Truth: I love getting bumped from a flight, because if you do it right — and the airline's desperate enough — you can clean up: There's nothing like going to an airport for a routine flight and walking out with, say, $600. And airlines are newly incentivized to up their offers to passengers who volunteer to open up a seat on a sold-out plane: Remember United's passenger dragging debacle? After that, the airline changed its policy to allow staff to offer up to $10,000 to passengers willing to stick around for a later flight. If you ask us, a few hours in an airline terminal — or even overnighting, at an airport hotel — is well worth the inconvenience, depending, of course, on what's waiting at home.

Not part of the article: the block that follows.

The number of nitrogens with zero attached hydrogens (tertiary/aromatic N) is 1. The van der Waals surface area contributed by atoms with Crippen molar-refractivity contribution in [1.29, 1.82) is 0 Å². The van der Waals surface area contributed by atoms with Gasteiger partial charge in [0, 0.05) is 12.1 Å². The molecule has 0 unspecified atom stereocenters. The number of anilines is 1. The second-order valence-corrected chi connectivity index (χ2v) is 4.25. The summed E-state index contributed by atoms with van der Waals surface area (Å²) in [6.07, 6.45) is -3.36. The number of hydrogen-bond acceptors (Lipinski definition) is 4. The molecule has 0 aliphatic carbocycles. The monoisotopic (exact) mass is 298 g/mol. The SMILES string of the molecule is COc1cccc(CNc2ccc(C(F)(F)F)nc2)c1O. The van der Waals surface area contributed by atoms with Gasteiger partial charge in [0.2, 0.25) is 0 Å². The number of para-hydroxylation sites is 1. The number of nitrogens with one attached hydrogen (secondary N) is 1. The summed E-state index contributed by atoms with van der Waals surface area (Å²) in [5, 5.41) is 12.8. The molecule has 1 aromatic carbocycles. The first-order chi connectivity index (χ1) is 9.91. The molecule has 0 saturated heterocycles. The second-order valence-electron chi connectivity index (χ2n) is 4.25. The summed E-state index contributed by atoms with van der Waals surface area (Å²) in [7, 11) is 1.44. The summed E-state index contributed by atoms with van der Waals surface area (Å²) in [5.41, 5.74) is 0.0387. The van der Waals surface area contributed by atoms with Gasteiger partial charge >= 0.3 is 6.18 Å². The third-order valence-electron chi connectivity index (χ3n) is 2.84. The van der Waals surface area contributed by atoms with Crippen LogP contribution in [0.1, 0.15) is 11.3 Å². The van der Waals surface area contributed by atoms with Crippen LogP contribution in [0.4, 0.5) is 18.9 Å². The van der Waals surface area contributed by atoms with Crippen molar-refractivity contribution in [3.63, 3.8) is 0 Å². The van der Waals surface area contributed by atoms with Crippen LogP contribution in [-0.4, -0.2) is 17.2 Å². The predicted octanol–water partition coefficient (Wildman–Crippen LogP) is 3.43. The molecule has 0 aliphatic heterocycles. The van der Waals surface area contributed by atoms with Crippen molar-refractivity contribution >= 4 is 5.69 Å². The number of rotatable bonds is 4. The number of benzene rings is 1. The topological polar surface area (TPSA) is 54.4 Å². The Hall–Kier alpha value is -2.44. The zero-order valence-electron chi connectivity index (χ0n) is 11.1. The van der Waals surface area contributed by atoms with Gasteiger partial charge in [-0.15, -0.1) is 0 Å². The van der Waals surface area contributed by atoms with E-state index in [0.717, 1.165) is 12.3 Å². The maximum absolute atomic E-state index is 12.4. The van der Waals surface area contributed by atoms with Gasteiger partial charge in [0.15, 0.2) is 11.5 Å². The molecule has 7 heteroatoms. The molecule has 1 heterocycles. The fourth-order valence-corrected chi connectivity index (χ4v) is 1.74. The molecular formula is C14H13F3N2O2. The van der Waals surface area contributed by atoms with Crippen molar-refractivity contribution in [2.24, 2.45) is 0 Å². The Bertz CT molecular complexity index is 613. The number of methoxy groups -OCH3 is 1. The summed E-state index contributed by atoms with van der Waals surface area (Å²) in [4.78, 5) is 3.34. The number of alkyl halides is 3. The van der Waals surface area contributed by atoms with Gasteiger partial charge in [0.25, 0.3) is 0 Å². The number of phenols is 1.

I, however, am nowhere near as good a negotiator as the best in the business — and among their ranks is Scott Keyes of Scott's Cheap Flights. You're going to want to take a look at the script he uses to get what he wants from the airlines in exchange for his seat: an upgrade, lounge access, and, of course, cash. Here's how it starts: "Okay. I'll do it. I want $1,000 travel credit. I also would like to be put on business class or first class on the next flight to Portland that [I can] actually get on, and how about some lounge passes in the meantime so I can hang out and eat and drink while I'm waiting for that flight."
Really, though, this whole, short post is well worth reading — especially coming into the holiday season, with all those packed, packed planes.